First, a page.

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Department of Health and Human Services. For a dichotomous measure, metropolitan combines categories 1—4 and nonmetropolitan combines 5 and 6. SS :1— Use of trade names and commercial sources is for identification only and does not imply endorsement by the U. CDC is not responsible for the content of pages found at these sites.

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    5. Introduction During —, annual age-adjusted death rates for the five leading causes of death in the United States heart disease, cancer, unintentional injury, chronic lower respiratory disease, and stroke were higher in rural nonmetropolitan areas than in urban metropolitan areas 1. Data Analysis On the basis of NSDUH data, overall prevalence of past-month illicit drug use was estimated for four 3-year periods —, —, —, and — , by CBSA designation, sex, age group, race, and annual household income.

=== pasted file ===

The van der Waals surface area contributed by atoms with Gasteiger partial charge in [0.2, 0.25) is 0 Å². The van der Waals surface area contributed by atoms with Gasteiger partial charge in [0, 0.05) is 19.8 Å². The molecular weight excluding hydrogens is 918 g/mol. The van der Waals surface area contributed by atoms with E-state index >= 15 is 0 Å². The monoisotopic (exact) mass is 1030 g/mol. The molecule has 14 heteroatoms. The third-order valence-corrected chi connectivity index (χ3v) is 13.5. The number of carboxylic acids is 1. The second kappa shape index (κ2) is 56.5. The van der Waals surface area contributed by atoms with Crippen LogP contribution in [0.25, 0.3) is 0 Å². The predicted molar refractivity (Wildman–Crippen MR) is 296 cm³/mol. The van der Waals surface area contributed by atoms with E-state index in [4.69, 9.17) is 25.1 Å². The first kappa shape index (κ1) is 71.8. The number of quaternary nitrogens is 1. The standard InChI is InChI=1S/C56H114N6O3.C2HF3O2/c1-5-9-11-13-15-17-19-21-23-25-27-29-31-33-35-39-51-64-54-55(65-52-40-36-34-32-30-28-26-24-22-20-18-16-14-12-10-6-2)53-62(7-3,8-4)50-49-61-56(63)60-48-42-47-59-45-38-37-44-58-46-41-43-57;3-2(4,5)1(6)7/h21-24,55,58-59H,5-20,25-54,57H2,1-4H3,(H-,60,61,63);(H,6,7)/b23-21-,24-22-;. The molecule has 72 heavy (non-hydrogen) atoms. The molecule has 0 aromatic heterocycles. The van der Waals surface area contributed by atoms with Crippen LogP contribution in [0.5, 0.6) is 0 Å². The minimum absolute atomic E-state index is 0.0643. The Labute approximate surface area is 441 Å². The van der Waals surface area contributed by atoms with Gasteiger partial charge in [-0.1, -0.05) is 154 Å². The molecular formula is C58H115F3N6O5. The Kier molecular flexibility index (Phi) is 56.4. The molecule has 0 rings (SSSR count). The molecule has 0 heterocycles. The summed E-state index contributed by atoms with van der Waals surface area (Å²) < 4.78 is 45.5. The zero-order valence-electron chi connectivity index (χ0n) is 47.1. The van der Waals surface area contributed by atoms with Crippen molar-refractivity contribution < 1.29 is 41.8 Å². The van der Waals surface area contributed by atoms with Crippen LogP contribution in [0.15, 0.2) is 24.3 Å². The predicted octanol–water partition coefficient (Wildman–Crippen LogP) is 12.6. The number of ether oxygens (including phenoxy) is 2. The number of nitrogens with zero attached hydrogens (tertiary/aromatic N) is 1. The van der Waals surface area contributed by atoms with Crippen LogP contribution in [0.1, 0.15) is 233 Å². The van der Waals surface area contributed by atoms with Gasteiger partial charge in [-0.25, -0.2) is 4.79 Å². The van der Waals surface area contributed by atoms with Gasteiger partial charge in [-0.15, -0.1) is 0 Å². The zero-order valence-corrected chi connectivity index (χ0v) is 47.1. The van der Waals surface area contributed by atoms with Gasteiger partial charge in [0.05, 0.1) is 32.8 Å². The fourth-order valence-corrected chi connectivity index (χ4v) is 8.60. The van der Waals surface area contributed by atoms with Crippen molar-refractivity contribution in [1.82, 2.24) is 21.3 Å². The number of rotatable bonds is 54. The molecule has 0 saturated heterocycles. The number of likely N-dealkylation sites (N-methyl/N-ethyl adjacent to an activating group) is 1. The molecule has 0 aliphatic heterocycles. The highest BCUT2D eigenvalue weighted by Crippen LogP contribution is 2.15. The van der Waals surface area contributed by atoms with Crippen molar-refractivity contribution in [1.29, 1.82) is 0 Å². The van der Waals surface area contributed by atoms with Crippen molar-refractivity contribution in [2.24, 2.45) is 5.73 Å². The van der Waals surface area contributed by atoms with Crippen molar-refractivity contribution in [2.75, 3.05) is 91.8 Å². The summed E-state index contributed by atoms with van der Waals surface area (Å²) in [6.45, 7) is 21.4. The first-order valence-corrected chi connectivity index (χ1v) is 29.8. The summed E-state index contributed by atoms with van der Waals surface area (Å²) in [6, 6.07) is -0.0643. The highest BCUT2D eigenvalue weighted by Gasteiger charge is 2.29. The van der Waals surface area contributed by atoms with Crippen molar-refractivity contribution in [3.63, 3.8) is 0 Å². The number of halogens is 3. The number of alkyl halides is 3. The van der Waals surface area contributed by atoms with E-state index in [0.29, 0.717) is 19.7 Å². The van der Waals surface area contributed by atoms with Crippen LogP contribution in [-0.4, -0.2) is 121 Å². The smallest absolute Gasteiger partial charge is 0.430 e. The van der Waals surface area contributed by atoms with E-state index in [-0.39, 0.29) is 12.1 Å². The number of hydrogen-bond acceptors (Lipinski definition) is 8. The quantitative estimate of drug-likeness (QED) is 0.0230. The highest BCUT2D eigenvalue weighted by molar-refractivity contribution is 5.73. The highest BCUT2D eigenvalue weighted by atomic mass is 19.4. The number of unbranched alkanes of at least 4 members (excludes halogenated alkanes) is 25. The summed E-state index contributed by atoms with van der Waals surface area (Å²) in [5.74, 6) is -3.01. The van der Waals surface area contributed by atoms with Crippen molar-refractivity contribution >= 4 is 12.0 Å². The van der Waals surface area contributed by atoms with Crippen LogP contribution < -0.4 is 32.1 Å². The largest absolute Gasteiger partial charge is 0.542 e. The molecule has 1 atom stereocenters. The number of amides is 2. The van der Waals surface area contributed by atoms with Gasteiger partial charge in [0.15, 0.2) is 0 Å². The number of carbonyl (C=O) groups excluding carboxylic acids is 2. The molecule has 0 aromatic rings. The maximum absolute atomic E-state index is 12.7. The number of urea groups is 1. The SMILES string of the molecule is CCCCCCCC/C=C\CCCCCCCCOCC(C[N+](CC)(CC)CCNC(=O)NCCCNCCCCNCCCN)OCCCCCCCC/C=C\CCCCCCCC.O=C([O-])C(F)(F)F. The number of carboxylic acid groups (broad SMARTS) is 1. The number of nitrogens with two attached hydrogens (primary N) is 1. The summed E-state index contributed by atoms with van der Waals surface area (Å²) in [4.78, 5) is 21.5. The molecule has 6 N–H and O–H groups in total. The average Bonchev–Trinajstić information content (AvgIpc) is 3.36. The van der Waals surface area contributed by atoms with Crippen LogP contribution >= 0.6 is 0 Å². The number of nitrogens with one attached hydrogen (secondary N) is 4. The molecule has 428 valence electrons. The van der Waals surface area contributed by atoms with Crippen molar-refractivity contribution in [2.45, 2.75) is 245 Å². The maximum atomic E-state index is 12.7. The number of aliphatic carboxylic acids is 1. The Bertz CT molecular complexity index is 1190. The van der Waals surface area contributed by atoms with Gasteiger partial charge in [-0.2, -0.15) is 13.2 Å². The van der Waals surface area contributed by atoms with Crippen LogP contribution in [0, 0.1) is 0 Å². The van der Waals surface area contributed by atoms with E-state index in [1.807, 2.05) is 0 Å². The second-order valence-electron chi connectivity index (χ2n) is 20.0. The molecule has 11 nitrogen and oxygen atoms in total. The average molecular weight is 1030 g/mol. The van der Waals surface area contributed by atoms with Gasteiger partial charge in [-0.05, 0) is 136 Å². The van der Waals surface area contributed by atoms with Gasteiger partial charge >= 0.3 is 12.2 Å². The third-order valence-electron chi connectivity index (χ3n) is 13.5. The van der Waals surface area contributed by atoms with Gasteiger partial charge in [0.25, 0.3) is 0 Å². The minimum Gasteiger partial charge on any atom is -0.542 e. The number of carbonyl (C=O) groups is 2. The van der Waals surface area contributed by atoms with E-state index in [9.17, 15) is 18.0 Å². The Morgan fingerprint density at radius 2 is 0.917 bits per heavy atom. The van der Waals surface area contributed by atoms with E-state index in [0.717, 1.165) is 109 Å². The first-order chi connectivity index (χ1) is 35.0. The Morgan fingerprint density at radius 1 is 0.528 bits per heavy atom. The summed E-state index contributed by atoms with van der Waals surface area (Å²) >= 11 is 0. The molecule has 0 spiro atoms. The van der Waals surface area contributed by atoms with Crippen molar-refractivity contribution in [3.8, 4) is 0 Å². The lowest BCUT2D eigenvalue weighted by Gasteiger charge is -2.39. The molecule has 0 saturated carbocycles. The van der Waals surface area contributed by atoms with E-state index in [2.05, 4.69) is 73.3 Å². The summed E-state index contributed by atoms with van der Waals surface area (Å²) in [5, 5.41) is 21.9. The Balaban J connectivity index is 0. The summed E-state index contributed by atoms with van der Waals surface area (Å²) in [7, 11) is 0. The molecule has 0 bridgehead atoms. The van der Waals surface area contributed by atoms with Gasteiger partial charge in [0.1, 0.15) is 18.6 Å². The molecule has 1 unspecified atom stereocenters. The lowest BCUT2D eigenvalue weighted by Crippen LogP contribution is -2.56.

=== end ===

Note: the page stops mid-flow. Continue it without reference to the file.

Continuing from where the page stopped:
Results National Survey of Drug Use and Health From — to —, the prevalence of past-month use of illicit drugs was highest in large metropolitan areas Table 1. National Vital Statistics System In , nearly six times as many drug overdose deaths were reported in metropolitan areas than in nonmetropolitan areas metropolitan: 45,; nonmetropolitan: 7, in the United States Table 2. Discussion This report presents an overview of illicit drug use, illicit drug use disorders, and drug overdose deaths for metropolitan and nonmetropolitan areas in the United States.